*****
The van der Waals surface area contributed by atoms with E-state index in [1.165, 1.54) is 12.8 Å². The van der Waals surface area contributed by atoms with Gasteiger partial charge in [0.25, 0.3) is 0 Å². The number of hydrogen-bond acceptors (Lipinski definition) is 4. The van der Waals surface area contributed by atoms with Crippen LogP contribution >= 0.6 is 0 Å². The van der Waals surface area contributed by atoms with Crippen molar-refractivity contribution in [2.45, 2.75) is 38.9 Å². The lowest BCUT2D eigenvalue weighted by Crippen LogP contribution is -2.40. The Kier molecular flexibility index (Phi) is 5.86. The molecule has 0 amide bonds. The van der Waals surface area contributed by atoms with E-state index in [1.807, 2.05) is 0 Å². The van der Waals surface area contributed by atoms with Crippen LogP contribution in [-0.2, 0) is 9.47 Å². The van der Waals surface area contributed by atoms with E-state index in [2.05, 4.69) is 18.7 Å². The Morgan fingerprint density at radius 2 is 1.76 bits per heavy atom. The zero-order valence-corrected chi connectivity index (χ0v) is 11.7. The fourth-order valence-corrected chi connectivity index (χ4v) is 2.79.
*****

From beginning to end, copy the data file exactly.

The van der Waals surface area contributed by atoms with E-state index in [1.165, 1.54) is 12.8 Å². The van der Waals surface area contributed by atoms with Gasteiger partial charge in [0.25, 0.3) is 0 Å². The number of hydrogen-bond acceptors (Lipinski definition) is 4. The van der Waals surface area contributed by atoms with Crippen LogP contribution >= 0.6 is 0 Å². The van der Waals surface area contributed by atoms with Crippen molar-refractivity contribution in [2.45, 2.75) is 38.9 Å². The lowest BCUT2D eigenvalue weighted by Crippen LogP contribution is -2.40. The Kier molecular flexibility index (Phi) is 5.86. The molecule has 0 amide bonds. The van der Waals surface area contributed by atoms with E-state index in [1.807, 2.05) is 0 Å². The van der Waals surface area contributed by atoms with Crippen LogP contribution in [-0.2, 0) is 9.47 Å². The van der Waals surface area contributed by atoms with E-state index in [2.05, 4.69) is 18.7 Å². The Morgan fingerprint density at radius 2 is 1.76 bits per heavy atom. The zero-order valence-corrected chi connectivity index (χ0v) is 11.7. The fourth-order valence-corrected chi connectivity index (χ4v) is 2.79.